Every good story begins, 'Once upon a time'
Once upon a time, there was a little white farmhouse with green blinds, and it stood not far from the road. Blessings on the wise one who observed, once upon a time, that every good story begins, "Once upon a time"! Maybe there are too few good stories these days, and it would be hard to comprehend a story that began with "Once upon a technological tomorrow...." Ah, me!
The little white farmhouse that had green blinds and stood not far from the road was the abode of Uncle Jack and Aunt Deborah, and in that long-lost book of my promising boyhood, every story began with the same words: "Once upon a time there was a little white farmhouse with green blinds and it stood not far from the road." And every story in the book ended like the others: "The oxen went into the barn, their yokes were removed, and they went into their stalls and went to sleep."
Meantime, you can be sure, Uncle Jack, Aunt Deborah, and other members of this enchanted family did something wonderful for a 6-year-old to know about, and thus I came to know a great many things.
Do not show disfavor of the repetition of the doings in the little white farmhouse. "What I tell you three times is true!" or so Lewis Carroll would have us believe. Don't forget that good Homer told some excellent tales so long ago that rubber-stamped such tiresome ideas as the well-greaved Acheans, the wine-dark sea, and how the prows of the ships grooved the sand. And how many times did Cicero say nihil in his first oration against Cataline?
I cannot say the author's name of my childhood book, and I know not the publisher. It was a retired schoolbook of the town of Fairhaven, Mass., and it had been lifted off the load for the dump by my father's cousin, Mildred Thompson, an "old maid" schoolmarm of that community.
Cousin Mildred came to see us now and then, and always brought me some discarded schoolbooks and a box of animal crackers. I suppose she was far and away the best schoolmarm Fairhaven ever had. During her visits she read to me every beddy-time about the little white farmhouse with green blinds that stood not far from the road.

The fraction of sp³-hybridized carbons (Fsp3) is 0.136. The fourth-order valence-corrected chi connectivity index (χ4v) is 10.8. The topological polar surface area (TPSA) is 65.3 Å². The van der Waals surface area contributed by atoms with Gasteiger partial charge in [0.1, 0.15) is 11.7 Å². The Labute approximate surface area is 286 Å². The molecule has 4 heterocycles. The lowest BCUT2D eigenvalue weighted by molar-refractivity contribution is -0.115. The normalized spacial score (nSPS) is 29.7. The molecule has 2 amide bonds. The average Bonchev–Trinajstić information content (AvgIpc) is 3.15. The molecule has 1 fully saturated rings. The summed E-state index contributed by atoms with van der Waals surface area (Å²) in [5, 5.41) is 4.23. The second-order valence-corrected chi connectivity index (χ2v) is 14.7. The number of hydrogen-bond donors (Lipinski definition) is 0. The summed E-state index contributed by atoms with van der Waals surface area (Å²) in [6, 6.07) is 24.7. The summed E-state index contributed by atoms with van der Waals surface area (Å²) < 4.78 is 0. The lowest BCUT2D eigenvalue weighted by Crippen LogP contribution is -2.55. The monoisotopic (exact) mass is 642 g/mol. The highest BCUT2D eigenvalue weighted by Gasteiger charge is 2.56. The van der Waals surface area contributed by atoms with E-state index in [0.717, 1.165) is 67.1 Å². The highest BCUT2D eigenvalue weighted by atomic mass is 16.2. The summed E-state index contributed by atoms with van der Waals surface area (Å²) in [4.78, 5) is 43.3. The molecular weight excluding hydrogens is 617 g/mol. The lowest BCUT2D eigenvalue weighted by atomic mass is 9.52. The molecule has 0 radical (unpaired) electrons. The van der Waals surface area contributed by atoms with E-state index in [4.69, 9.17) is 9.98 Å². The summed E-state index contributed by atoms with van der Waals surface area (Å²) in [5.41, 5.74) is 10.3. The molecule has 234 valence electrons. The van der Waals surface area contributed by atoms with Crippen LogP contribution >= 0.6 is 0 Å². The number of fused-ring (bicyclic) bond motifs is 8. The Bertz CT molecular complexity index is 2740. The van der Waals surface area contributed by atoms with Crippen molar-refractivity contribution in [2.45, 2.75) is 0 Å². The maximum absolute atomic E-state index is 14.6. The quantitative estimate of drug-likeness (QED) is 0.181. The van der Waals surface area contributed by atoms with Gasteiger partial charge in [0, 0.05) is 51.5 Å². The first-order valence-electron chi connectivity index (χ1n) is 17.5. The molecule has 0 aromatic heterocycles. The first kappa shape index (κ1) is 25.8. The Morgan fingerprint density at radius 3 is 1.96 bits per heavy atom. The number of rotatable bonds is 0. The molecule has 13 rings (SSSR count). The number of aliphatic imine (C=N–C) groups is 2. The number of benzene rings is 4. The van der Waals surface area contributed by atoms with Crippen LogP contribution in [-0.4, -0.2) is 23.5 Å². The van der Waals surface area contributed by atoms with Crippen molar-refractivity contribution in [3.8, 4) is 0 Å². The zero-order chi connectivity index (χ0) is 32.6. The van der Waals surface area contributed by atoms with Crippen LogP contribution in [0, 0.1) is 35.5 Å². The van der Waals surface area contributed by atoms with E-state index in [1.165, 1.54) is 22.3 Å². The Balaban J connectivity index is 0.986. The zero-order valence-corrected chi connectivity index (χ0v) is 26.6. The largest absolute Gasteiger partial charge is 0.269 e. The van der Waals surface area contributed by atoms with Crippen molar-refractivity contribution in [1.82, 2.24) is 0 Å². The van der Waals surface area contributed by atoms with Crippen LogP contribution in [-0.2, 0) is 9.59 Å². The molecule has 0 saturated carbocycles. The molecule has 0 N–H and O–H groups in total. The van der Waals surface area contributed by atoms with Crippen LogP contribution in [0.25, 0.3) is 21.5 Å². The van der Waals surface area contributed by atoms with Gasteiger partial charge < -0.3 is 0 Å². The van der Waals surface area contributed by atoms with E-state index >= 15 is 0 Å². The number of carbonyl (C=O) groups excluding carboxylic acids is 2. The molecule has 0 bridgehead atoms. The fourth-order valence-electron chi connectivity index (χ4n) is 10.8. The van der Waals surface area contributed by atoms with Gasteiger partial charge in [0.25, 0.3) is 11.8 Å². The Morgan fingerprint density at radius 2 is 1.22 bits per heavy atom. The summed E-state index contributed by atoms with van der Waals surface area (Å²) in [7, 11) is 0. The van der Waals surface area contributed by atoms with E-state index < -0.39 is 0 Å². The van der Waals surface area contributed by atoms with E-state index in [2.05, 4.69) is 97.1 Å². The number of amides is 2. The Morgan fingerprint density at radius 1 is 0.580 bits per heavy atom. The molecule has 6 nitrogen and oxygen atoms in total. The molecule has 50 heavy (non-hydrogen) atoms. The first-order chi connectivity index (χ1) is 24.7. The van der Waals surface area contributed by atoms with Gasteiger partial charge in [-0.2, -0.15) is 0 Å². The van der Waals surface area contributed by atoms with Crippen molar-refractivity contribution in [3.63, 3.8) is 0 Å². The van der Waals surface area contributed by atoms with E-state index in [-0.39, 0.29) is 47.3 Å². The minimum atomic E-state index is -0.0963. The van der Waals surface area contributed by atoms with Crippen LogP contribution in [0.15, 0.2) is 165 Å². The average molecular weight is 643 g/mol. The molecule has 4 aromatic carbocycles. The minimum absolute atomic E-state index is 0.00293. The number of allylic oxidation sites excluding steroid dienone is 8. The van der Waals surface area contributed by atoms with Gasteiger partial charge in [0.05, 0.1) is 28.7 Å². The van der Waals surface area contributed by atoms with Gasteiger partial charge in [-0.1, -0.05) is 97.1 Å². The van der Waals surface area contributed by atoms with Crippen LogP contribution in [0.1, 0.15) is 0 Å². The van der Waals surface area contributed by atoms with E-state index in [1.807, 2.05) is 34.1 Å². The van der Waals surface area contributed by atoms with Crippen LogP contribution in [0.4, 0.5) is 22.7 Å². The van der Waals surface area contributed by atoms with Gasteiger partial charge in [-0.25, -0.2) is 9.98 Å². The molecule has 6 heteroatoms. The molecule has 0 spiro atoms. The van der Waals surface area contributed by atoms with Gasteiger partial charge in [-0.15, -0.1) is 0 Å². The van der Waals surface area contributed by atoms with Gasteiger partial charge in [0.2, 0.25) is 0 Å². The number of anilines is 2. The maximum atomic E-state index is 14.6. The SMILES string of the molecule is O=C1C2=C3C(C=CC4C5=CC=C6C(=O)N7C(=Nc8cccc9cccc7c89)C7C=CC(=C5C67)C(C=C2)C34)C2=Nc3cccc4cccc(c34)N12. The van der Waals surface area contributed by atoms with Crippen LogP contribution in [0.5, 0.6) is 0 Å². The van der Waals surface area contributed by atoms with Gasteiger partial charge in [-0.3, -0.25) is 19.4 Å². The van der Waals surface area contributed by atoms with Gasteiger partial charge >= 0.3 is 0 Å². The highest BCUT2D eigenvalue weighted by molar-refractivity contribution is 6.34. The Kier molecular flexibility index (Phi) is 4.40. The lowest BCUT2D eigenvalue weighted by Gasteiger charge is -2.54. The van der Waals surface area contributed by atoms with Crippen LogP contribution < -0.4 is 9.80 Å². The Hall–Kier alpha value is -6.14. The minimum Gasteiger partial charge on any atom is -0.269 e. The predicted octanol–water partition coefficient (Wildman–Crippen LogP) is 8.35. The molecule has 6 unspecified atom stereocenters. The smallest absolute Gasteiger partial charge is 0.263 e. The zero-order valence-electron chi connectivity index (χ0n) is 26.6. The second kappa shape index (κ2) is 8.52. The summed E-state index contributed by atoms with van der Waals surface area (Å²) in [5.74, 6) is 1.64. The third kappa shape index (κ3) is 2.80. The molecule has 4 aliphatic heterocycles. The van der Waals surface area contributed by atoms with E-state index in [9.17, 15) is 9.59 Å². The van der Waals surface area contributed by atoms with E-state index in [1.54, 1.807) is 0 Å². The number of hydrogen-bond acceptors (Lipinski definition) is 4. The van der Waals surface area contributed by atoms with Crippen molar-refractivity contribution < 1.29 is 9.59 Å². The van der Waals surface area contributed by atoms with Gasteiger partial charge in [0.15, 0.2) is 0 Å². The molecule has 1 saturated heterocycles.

That house was as real to me as my own hands, and when Aunt Deborah made cookies, my own mother never made better, or so many.
Wasn't it the lovely Huguenot maiden Priscilla who rode to her wedding on a white bull? I'm not so sure about that because I never knew so much about Priscilla as I did about Aunt Deborah. But I think it was Priscilla, the young Plymouth lady who was betrothed to happy John Alden.
And I well remember the day in school when I first heard about "Why don't you speak for yourself, John?" and the bitter face of poor Captain Standish. And with the little white farmhouse with green blinds socked away, I alarmed my own good schoolmarm by asking about this white bull. What were the pious Pilgrims keeping for livestock in the 1620s? How come a bull, and why was he white? What breed might that be?
Had she still been around, I believe Cousin Mildred would have known, because she knew without looking anything up, but now my teacher had no answer for me about Colonial dairy farming in eastern Massachusetts.
I was happy to learn, many years later, that early Plymouth didn't milk cows or keep bulls, and the first milch cow in American history came to Jamestown, Va. By that time, Priscilla would have been celebrating anniversaries. Did Plymouth have a herd sire and was he broken to a saddle?
That first American cow at Jamestown deserves better fame. She was not, as the "facts" suggest, from England. There was a respectable Englishman involved in this who was also a private named Argal. Later, he became governor of South Virginia, whatever that is. The French missionaries Biard and Massé had a settlement on Mt. Desert Island, in Maine, that was cutting fish at a great rate and was a threat to English prosperity.
Argal came with a British gunboat and shot up the French settlement, sacked it, and among all else, stole the cow. The cow spoke French; Argal did not, and presumably nobody then in Virginia did, either.
Of the two Roman Catholic missionaries, Fr. Massé had been wounded by a cannonball during Argal's unprovoked attack and was accounted expendable. So Fr. Biard was taken, against his will and all rules of decency, to Virginia to take care of the cow until she might become proficient in English. When France yelped about this theft and kidnapping, England backed off and Argal or Jamestown was ordered to return the priest (but not the cow) to Maine, and to pay Fr. Biard for his time and trouble.
The New World was not settled too much because of the solid and austere piety of the Christian pilgrims.
The childhood book that Cousin Mildred gave me once upon a time came to pieces and went its way. I ate the animal crackers. The information and understanding the book imparted did make a difference. There was great value to going by the little white farmhouse with green blinds. Great value, yes, but also good country fun.
Do they have molasses cookies on "Star Trek"?